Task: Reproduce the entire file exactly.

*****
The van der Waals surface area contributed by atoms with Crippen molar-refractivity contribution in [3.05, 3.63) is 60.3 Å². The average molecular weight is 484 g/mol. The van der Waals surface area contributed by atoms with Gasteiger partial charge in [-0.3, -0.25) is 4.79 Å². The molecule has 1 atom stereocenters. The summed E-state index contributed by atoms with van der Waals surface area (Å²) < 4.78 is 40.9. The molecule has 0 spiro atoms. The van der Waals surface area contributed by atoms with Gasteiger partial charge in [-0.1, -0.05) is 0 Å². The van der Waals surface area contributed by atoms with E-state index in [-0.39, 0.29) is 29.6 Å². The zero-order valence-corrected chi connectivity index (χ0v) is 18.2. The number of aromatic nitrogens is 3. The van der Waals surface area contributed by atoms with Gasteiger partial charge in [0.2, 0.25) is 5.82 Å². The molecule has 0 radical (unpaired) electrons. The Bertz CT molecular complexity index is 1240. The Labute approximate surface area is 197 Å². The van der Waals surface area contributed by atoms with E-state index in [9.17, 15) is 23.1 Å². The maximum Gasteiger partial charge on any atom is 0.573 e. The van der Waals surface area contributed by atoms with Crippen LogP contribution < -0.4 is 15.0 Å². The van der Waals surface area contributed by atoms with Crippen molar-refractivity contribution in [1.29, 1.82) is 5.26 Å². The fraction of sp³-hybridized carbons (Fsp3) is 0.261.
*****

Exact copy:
The van der Waals surface area contributed by atoms with Crippen molar-refractivity contribution in [3.05, 3.63) is 60.3 Å². The average molecular weight is 484 g/mol. The van der Waals surface area contributed by atoms with Gasteiger partial charge in [-0.3, -0.25) is 4.79 Å². The molecule has 1 atom stereocenters. The summed E-state index contributed by atoms with van der Waals surface area (Å²) < 4.78 is 40.9. The molecule has 0 spiro atoms. The van der Waals surface area contributed by atoms with Gasteiger partial charge in [-0.1, -0.05) is 0 Å². The van der Waals surface area contributed by atoms with E-state index in [-0.39, 0.29) is 29.6 Å². The zero-order valence-corrected chi connectivity index (χ0v) is 18.2. The number of aromatic nitrogens is 3. The van der Waals surface area contributed by atoms with Gasteiger partial charge in [0.2, 0.25) is 5.82 Å². The molecule has 0 radical (unpaired) electrons. The Bertz CT molecular complexity index is 1240. The Labute approximate surface area is 197 Å². The van der Waals surface area contributed by atoms with E-state index in [9.17, 15) is 23.1 Å². The maximum Gasteiger partial charge on any atom is 0.573 e. The van der Waals surface area contributed by atoms with Crippen LogP contribution < -0.4 is 15.0 Å². The van der Waals surface area contributed by atoms with Crippen molar-refractivity contribution in [1.29, 1.82) is 5.26 Å². The fraction of sp³-hybridized carbons (Fsp3) is 0.261.